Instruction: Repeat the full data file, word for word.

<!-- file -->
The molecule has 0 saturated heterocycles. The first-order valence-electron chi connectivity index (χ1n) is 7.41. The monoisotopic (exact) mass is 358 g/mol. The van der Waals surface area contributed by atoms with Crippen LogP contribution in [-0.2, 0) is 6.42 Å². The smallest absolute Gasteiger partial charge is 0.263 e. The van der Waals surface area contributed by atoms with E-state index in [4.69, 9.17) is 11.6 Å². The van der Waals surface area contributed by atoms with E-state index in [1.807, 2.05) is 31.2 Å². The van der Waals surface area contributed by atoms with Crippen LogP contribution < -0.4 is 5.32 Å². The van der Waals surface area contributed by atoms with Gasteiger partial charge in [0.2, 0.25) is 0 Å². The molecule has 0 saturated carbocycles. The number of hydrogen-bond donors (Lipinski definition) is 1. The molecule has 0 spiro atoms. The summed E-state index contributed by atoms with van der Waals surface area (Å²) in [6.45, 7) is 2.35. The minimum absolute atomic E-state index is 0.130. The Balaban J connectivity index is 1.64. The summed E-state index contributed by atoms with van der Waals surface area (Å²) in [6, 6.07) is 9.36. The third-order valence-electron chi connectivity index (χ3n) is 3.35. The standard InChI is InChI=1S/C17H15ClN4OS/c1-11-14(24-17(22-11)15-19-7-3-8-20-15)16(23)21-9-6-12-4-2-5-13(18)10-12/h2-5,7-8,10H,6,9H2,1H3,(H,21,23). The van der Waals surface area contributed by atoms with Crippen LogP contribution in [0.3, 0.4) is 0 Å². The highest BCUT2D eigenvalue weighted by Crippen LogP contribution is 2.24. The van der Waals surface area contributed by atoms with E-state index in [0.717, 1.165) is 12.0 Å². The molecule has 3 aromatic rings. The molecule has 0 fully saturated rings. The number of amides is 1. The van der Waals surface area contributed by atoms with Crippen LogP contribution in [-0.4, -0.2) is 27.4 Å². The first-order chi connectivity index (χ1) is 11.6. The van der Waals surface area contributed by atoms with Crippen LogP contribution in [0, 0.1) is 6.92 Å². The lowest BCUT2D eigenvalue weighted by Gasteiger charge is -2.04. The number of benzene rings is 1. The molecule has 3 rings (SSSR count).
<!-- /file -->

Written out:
The molecule has 0 saturated heterocycles. The first-order valence-electron chi connectivity index (χ1n) is 7.41. The monoisotopic (exact) mass is 358 g/mol. The van der Waals surface area contributed by atoms with Crippen LogP contribution in [-0.2, 0) is 6.42 Å². The smallest absolute Gasteiger partial charge is 0.263 e. The van der Waals surface area contributed by atoms with E-state index in [4.69, 9.17) is 11.6 Å². The van der Waals surface area contributed by atoms with E-state index in [1.807, 2.05) is 31.2 Å². The van der Waals surface area contributed by atoms with Crippen LogP contribution < -0.4 is 5.32 Å². The van der Waals surface area contributed by atoms with Gasteiger partial charge in [0.2, 0.25) is 0 Å². The molecule has 0 saturated carbocycles. The number of hydrogen-bond donors (Lipinski definition) is 1. The molecule has 0 spiro atoms. The summed E-state index contributed by atoms with van der Waals surface area (Å²) in [6.45, 7) is 2.35. The minimum absolute atomic E-state index is 0.130. The Balaban J connectivity index is 1.64. The summed E-state index contributed by atoms with van der Waals surface area (Å²) in [6, 6.07) is 9.36. The third-order valence-electron chi connectivity index (χ3n) is 3.35. The standard InChI is InChI=1S/C17H15ClN4OS/c1-11-14(24-17(22-11)15-19-7-3-8-20-15)16(23)21-9-6-12-4-2-5-13(18)10-12/h2-5,7-8,10H,6,9H2,1H3,(H,21,23). The van der Waals surface area contributed by atoms with Crippen LogP contribution in [0.3, 0.4) is 0 Å². The highest BCUT2D eigenvalue weighted by Crippen LogP contribution is 2.24. The van der Waals surface area contributed by atoms with E-state index in [0.717, 1.165) is 12.0 Å². The molecule has 3 aromatic rings. The molecule has 0 fully saturated rings. The number of amides is 1. The van der Waals surface area contributed by atoms with Crippen LogP contribution in [-0.4, -0.2) is 27.4 Å². The first-order chi connectivity index (χ1) is 11.6. The van der Waals surface area contributed by atoms with Crippen LogP contribution in [0, 0.1) is 6.92 Å². The lowest BCUT2D eigenvalue weighted by Gasteiger charge is -2.04. The number of benzene rings is 1. The molecule has 3 rings (SSSR count).